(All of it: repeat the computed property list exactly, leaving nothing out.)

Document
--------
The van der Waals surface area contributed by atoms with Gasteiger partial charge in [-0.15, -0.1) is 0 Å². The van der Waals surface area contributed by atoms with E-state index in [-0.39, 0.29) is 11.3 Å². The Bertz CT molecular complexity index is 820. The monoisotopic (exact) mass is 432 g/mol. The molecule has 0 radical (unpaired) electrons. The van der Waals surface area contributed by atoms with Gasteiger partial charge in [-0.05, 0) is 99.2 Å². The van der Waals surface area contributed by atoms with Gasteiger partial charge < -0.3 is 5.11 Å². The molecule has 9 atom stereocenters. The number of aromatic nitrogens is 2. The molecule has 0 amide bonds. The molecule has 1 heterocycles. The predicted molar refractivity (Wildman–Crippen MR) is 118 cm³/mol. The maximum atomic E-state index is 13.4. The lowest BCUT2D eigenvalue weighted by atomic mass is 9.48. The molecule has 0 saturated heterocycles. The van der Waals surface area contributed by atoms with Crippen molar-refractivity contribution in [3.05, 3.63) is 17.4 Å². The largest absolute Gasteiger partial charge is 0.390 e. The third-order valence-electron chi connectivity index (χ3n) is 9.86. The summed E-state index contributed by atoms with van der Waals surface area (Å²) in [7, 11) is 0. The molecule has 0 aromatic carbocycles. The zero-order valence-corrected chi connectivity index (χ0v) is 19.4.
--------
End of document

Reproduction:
The van der Waals surface area contributed by atoms with Gasteiger partial charge in [-0.15, -0.1) is 0 Å². The van der Waals surface area contributed by atoms with E-state index in [-0.39, 0.29) is 11.3 Å². The Bertz CT molecular complexity index is 820. The monoisotopic (exact) mass is 432 g/mol. The molecule has 0 radical (unpaired) electrons. The van der Waals surface area contributed by atoms with Gasteiger partial charge in [-0.05, 0) is 99.2 Å². The van der Waals surface area contributed by atoms with Gasteiger partial charge < -0.3 is 5.11 Å². The molecule has 9 atom stereocenters. The number of aromatic nitrogens is 2. The molecule has 0 amide bonds. The molecule has 1 heterocycles. The predicted molar refractivity (Wildman–Crippen MR) is 118 cm³/mol. The maximum atomic E-state index is 13.4. The lowest BCUT2D eigenvalue weighted by atomic mass is 9.48. The molecule has 0 saturated heterocycles. The van der Waals surface area contributed by atoms with Crippen molar-refractivity contribution in [3.05, 3.63) is 17.4 Å². The largest absolute Gasteiger partial charge is 0.390 e. The third-order valence-electron chi connectivity index (χ3n) is 9.86. The summed E-state index contributed by atoms with van der Waals surface area (Å²) in [7, 11) is 0. The molecule has 0 aromatic carbocycles. The zero-order valence-corrected chi connectivity index (χ0v) is 19.4.